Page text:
Gene linked to mitochondrial disease will aid diagnosis

An international team of researchers has identified the genetic basis of a rare but fatal type of mitochondrial disease. The findings will help doctors to more accurately diagnose the disease and determine who does not have it.

Mitochondria are structures inside our cells that produce the energy needed to power our bodies. They carry their own genetic information, known as mitochondrial DNA, which is inherited solely from the mother. Although this encodes many of the genes they need to perform their function, mitochondria also rely on genes carried in the nucleus of the cell that are inherited from both parents.

Defects in mitochondrial DNA and/or nuclear DNA can have devastating effects on mitochondrial function, resulting in profound physical and intellectual disability and often death; however, the genetic causes of many mitochondrial diseases remain unknown.

The study, co-led by researchers at the Wellcome Trust Centre for Mitochondrial Research at Newcastle University and Baylor College of Medicine in the USA, looked at three unrelated families of Arabian origin who had been affected by a mitochondrial disease with similar symptoms. The team sequenced the entire genetic material, both nuclear and mitochondrial DNA, of one affected individual from each of the families.

Their findings identified mutations in a gene called FBXL4 as a primary cause of mitochondrial disease. Each child carried a slightly different mutation, but the effects were the same: profound defects in mitochondrial function, including a disturbance in the maintenance of mitochondrial DNA.

In two of the children, the effects of the mutation were so severe that both died before the age of two. The third child carried a less deleterious mutation and – although still severely affected – was alive at the last clinical check-up aged six.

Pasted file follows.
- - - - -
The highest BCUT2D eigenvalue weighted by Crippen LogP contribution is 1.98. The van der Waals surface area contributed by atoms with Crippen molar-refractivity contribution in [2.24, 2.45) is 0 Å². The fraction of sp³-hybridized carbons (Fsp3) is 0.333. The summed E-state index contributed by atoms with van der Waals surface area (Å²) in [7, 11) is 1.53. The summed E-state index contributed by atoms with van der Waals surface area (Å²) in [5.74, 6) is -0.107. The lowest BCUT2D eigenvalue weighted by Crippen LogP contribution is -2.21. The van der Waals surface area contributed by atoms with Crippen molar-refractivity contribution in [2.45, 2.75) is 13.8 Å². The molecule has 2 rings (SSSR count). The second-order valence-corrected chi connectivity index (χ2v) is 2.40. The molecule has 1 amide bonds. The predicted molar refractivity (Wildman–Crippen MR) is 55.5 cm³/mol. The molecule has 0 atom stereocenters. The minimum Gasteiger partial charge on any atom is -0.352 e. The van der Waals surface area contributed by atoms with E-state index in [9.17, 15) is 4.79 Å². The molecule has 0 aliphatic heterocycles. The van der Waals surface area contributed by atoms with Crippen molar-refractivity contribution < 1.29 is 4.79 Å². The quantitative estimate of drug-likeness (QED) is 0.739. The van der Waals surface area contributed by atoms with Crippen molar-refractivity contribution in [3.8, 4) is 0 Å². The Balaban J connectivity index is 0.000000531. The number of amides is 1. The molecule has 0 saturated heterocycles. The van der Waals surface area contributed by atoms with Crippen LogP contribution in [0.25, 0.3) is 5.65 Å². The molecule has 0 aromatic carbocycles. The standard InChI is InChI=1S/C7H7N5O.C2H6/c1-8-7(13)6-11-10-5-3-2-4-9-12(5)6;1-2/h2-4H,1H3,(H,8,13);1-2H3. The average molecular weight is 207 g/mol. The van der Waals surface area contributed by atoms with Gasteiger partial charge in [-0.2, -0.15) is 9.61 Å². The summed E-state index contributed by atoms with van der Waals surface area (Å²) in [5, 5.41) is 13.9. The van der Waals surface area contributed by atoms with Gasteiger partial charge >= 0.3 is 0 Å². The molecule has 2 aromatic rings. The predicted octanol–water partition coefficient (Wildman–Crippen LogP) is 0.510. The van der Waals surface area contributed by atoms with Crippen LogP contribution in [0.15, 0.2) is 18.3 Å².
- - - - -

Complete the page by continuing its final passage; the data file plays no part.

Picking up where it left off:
The FBXL4 gene is encoded in the nuclear DNA. The inheritance patterns within the affected families reveal that it is recessive, meaning that two copies of the defective gene are needed to cause disease (one from each parent).

Professor Rob Taylor, a researcher at the Wellcome Trust Centre for Mitochondrial Research and lead author on the study, said: "Sadly, many families affected by mitochondrial diseases never find out the genetic causes of the condition, and we are unable to provide a diagnosis which could enable prenatal testing.

"We're hopeful that this finding will help to speed diagnosis in other families and will also help us to reassure those who do not carry this particular mutation. We're also interested to find out the precise role the FBXL4 protein plays in helping mitochondria function normally, an ongoing focus of research."

When the researchers grew cells from the affected patients in the laboratory, they were able to correct the mitochondrial defect by putting a healthy copy of the FBXL4 gene back into the cells.

Dr Penelope Bonnen, Assistant Professor of Molecular and Human Genetics at Baylor College of Medicine and the first author of the report, added: "Even when a genetic finding does not immediately translate into a treatment, families take some solace in knowing the diagnosis. They can finally end the search."

The study is published this week in the 'American Journal of Human Genetics'.

Bonnen PE et al. Mutations in FBXL4 cause mitochondrial encephalopathy and a disorder of mitochondrial DNA maintenance. Am J Hum Genet 2013 [epub ahead of print].